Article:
Senior engineerMember of ASTM, Law Engineering Testing Co., Miami, Fla.
Chief soils engineer, Bechtel, Inc., San Francisco, Calif.
During the course of a large earthwork project in Georgia, six test fills were constructed to study placement and compaction procedures. Several density testing techniques used in the quality control testing program were compared. A laboratory compaction test was performed at each field density test location to eliminate the need to select the appropriate compaction curve from a family of curves. More than 180 nuclear density, sand cone, and laboratory compaction tests were compared. Two soil types, both sands, were involved in the test program. The effects of gradation, compaction, mold size, depth of density test, and type of nuclear device were investigated. Variables in construction procedures included type of equipment, number of passes, lift thickness, and soil type. Following a statistical evaluation it was concluded that (1) oven moisture contents were consistently lower than nuclear moistures, (2) nuclear wet densities were always less than sand cone densities, and (3) the sand cone density test method yielded a 5% higher compaction when compared to the nuclear test method.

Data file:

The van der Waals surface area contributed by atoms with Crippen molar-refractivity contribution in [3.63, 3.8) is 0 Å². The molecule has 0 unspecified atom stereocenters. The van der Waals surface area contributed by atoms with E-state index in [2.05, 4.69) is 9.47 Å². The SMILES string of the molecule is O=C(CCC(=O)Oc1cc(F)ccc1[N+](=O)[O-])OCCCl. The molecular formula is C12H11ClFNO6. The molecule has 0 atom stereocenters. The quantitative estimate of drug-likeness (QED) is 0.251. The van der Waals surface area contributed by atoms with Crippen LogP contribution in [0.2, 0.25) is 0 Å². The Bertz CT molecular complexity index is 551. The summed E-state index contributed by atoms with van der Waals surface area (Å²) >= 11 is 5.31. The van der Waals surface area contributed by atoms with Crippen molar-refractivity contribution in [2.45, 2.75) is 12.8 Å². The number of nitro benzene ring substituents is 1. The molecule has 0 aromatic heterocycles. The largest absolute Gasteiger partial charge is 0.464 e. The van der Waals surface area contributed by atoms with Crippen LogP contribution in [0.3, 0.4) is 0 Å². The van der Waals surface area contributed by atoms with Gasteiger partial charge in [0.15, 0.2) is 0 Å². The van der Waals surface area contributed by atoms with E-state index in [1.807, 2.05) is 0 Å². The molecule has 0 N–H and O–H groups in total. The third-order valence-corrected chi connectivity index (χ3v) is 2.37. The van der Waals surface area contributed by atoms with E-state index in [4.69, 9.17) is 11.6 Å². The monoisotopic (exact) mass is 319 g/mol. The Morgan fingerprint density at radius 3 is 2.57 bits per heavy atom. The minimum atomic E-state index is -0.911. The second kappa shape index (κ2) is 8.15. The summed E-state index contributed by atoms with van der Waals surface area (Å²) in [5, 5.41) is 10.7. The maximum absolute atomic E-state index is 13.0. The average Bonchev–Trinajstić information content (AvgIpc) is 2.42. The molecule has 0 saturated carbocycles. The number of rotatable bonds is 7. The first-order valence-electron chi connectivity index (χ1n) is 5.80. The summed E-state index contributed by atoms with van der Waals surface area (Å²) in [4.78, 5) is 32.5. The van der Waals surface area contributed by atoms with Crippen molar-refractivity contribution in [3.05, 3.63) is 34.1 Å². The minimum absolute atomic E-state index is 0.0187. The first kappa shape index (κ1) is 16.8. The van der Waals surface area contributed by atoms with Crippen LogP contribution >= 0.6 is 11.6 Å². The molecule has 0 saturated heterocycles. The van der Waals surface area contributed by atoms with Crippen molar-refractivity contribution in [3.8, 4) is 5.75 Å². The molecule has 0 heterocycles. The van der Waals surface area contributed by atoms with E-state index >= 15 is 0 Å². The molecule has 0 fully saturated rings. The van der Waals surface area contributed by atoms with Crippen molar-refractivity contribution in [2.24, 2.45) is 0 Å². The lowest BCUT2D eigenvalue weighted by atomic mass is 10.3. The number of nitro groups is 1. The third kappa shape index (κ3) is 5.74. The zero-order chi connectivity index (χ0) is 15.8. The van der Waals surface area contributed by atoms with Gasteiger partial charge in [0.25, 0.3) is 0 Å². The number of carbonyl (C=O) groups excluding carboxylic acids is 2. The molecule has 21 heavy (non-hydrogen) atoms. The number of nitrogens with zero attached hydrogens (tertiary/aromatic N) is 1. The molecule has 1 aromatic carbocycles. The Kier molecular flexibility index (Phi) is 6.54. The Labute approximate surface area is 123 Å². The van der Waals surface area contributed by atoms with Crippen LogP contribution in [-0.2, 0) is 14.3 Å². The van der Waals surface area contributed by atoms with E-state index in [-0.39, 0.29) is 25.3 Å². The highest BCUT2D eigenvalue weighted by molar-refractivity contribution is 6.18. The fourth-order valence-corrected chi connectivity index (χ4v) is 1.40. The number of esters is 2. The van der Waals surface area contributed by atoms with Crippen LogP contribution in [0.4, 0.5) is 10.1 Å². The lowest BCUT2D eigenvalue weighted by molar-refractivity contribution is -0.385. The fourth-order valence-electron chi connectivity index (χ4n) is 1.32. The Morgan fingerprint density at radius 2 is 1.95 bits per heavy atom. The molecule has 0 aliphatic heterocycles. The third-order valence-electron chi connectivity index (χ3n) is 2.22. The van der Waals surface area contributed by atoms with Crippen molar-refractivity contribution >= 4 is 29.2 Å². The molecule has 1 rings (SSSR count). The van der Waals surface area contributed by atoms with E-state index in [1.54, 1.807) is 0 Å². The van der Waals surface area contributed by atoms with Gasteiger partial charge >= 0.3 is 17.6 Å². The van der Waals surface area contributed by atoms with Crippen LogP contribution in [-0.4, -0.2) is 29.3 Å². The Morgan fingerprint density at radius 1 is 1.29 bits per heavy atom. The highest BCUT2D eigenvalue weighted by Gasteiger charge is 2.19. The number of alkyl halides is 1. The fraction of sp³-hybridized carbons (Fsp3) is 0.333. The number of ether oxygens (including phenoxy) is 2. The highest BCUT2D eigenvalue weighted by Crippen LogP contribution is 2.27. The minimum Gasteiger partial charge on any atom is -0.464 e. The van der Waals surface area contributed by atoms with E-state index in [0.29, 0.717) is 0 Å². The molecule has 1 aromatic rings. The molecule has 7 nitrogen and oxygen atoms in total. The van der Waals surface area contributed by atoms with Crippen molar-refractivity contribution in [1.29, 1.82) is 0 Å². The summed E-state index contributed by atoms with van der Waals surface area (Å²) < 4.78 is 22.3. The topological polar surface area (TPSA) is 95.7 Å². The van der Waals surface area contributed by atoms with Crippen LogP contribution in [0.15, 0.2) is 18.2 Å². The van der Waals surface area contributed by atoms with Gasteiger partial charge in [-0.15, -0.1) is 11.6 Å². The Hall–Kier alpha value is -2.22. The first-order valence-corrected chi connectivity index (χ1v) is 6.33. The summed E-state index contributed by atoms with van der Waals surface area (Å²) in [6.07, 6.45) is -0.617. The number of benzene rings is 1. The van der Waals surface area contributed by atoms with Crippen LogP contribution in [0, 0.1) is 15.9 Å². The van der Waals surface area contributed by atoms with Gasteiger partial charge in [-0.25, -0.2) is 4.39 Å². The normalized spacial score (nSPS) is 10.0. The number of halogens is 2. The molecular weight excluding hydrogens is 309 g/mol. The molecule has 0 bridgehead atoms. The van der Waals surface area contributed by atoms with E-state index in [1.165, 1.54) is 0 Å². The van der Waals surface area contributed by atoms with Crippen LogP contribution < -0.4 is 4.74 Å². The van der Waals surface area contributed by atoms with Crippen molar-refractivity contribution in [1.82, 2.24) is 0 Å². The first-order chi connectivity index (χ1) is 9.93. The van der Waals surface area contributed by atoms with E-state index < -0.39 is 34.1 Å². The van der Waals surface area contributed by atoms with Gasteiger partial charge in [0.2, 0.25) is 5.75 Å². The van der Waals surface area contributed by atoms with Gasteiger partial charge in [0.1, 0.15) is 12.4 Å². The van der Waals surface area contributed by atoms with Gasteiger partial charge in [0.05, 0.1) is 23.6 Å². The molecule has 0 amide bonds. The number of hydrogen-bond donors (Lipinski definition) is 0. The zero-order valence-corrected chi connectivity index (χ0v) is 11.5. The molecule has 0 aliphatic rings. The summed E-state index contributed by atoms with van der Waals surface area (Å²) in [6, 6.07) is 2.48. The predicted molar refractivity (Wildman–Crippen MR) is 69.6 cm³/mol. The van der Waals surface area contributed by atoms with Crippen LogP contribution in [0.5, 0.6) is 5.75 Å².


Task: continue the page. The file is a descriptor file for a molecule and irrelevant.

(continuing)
Paper ID: GTJ10459J